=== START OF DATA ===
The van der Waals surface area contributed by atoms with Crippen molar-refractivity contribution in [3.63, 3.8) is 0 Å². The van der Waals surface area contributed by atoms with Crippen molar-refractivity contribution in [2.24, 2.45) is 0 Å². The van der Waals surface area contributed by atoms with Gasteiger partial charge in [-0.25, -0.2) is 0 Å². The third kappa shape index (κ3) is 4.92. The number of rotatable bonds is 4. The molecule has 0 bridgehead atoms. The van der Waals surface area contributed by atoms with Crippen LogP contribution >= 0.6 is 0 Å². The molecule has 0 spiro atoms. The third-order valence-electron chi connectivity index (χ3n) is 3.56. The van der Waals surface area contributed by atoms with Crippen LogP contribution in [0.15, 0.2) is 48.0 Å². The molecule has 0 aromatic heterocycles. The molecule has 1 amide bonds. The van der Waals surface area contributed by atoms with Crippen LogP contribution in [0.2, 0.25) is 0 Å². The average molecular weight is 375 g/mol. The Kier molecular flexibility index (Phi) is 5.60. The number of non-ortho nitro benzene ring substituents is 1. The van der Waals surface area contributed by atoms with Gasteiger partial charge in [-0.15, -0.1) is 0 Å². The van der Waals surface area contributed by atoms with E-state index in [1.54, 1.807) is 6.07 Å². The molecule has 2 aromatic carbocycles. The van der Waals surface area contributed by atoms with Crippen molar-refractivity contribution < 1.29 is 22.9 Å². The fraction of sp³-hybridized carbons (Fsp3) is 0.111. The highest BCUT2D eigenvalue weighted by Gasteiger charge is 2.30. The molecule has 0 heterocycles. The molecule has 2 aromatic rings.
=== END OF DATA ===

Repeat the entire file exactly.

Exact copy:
The van der Waals surface area contributed by atoms with Crippen molar-refractivity contribution in [3.63, 3.8) is 0 Å². The van der Waals surface area contributed by atoms with Crippen molar-refractivity contribution in [2.24, 2.45) is 0 Å². The van der Waals surface area contributed by atoms with Gasteiger partial charge in [-0.25, -0.2) is 0 Å². The third kappa shape index (κ3) is 4.92. The number of rotatable bonds is 4. The molecule has 0 bridgehead atoms. The van der Waals surface area contributed by atoms with Crippen LogP contribution >= 0.6 is 0 Å². The molecule has 0 spiro atoms. The third-order valence-electron chi connectivity index (χ3n) is 3.56. The van der Waals surface area contributed by atoms with Crippen LogP contribution in [0.15, 0.2) is 48.0 Å². The molecule has 0 aromatic heterocycles. The molecule has 1 amide bonds. The van der Waals surface area contributed by atoms with Crippen LogP contribution in [0.2, 0.25) is 0 Å². The average molecular weight is 375 g/mol. The Kier molecular flexibility index (Phi) is 5.60. The number of non-ortho nitro benzene ring substituents is 1. The van der Waals surface area contributed by atoms with Gasteiger partial charge in [-0.15, -0.1) is 0 Å². The van der Waals surface area contributed by atoms with E-state index in [1.54, 1.807) is 6.07 Å². The molecule has 2 aromatic carbocycles. The van der Waals surface area contributed by atoms with Crippen molar-refractivity contribution < 1.29 is 22.9 Å². The fraction of sp³-hybridized carbons (Fsp3) is 0.111. The highest BCUT2D eigenvalue weighted by Gasteiger charge is 2.30. The molecule has 0 heterocycles. The molecule has 2 aromatic rings.